WARSAW, Poland — The Vatican secretary of state praised the Polish Church’s traditional closeness to Rome as key to its survival under hostile regimes, in a speech marking the centenary of the nation’s conference of bishops and diplomatic ties with the Vatican.
Cardinal Pietro Parolin told the bishops: “Your indispensable task now is to uphold this heritage, preserving and strengthening it as a rich legacy, so Poland’s Christian identity will have not only a past and present, but also a future.”
In a March 13 address to the bishops’ plenary, the cardinal noted the Polish bishops’ first 1919 assembly had been chaired by Archbishop Achille Ratti, the future Pope Pius XI, who was Vatican representative at the time, and had heralded a Polish tradition of “communion with the Petrine see and faithfulness to the bishop of Rome,” which reflected the key Catholic principle of “unity in diversity.”
“Unity with the pope also guarantees freedom in the face of worldly powers and particular interest groups,” Parolin told the plenary, which also celebrated the sixth anniversary of the election of Pope Francis.
“It assures openness to the universal church, as well as full catholicity, guarding against the danger of closing in on oneself or being exploited by some faction, whether political or nationalist.”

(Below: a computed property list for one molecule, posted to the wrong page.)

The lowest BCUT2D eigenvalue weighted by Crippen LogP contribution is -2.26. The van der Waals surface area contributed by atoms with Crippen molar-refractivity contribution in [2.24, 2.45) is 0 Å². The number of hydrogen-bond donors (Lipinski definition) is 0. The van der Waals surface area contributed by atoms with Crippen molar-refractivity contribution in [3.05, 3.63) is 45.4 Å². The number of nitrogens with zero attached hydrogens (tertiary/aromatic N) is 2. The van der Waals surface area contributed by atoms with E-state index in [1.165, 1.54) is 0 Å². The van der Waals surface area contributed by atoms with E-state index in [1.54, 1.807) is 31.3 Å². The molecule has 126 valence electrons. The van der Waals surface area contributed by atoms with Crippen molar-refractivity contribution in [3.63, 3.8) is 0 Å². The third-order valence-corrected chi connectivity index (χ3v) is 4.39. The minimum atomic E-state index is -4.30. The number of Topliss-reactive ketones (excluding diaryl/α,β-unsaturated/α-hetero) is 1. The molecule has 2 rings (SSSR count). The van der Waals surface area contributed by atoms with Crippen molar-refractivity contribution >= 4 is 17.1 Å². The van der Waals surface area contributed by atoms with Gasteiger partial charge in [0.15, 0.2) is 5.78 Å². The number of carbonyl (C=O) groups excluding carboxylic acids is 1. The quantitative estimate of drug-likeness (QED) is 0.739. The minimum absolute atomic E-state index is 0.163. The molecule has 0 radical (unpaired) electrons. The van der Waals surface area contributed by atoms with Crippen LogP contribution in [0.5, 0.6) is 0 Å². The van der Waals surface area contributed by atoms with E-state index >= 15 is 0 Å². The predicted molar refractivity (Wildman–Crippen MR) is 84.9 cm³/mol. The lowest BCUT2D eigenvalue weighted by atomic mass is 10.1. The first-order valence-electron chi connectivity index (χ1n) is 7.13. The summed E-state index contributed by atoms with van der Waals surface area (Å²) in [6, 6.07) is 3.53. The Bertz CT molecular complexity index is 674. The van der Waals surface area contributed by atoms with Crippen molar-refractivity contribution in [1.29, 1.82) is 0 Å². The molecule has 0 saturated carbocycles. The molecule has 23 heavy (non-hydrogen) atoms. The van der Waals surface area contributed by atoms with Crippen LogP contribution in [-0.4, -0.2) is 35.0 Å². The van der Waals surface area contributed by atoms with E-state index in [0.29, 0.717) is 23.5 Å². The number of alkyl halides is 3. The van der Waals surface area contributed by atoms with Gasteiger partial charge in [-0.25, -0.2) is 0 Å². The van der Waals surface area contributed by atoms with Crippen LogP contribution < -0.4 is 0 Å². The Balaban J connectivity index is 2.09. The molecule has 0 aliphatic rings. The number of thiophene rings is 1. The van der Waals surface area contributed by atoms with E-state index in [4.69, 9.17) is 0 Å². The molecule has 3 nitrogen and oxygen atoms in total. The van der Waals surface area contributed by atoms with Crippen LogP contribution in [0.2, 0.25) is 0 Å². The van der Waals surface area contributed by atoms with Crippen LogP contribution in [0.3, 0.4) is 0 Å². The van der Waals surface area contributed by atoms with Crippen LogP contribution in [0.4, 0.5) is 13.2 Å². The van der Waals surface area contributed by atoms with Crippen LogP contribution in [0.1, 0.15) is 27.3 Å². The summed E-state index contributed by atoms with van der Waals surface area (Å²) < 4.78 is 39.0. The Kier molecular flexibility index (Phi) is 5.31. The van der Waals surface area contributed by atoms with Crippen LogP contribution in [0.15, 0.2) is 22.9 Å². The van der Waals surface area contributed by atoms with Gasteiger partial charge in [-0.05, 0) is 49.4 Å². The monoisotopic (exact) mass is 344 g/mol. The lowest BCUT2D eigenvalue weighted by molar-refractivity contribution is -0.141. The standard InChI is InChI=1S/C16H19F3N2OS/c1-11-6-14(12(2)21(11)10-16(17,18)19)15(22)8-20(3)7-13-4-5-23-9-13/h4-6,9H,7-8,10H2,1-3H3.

He also led a Mass for the pope in Warsaw’s Divine Providence Basilica. Archbishop Salvatore Pennacchio, Vatican nuncio, and Cardinal Kazimierz Nycz concelebrated the Mass, which was attended by top state and government officials.
In his plenary address, Parolin said Europe was in danger of “forgetting its Christian roots” and losing a “continentwide concord achieved at great cost” in face of “growing influences from individualist, nationalist and separatist thinking.”
He added that the Church’s challenge as “an instrument of reconciliation and unity in society” was now “more current than ever,” but said Poland remained “marked by deep divisions, disputes and conflicts” and needed help from the Church in building agreement.
“Poles must learn to engage in a dialogue of truth and to respect each other’s dignity, differing from one another without becoming enemies as a result,” Parolin said, quoting a 1993 speech by St. John Paul II to Poland’s bishops.
“Europe needs Christian testimony, an authentic example of living faith, as well as national unity and a welcoming, open and full respect for others.”
Besides addressing the bishops’ March 12-14 plenary, which was attended by Catholic bishops from 11 other countries, Parolin held talks with Polish government leaders.
The Polish bishops met amid political tension before May 23-26 European Parliament elections and following publication of a report by a Polish victims’ group, which accused 24 serving and retired bishops and archbishops of covering up sexual abuse by Catholic clergy.
Most of the country’s archdioceses have criticized claims in the report, which was personally received by the pope Feb. 20, and the bishops’ conference is to publish a “statistical list” detailing abuse cases since 1990, according to Poland’s Catholic Information Agency, KAI.
In a March 13 statement, the bishops condemned an LGBT Charter currently promoted by local officials in Warsaw and other towns to enhance homosexual, bisexual and transgender rights, arguing it would “threaten the continent’s future” by undermining “gender differences favored by God” and fostering “an alternative vision of the person out of step with the truth of human nature.”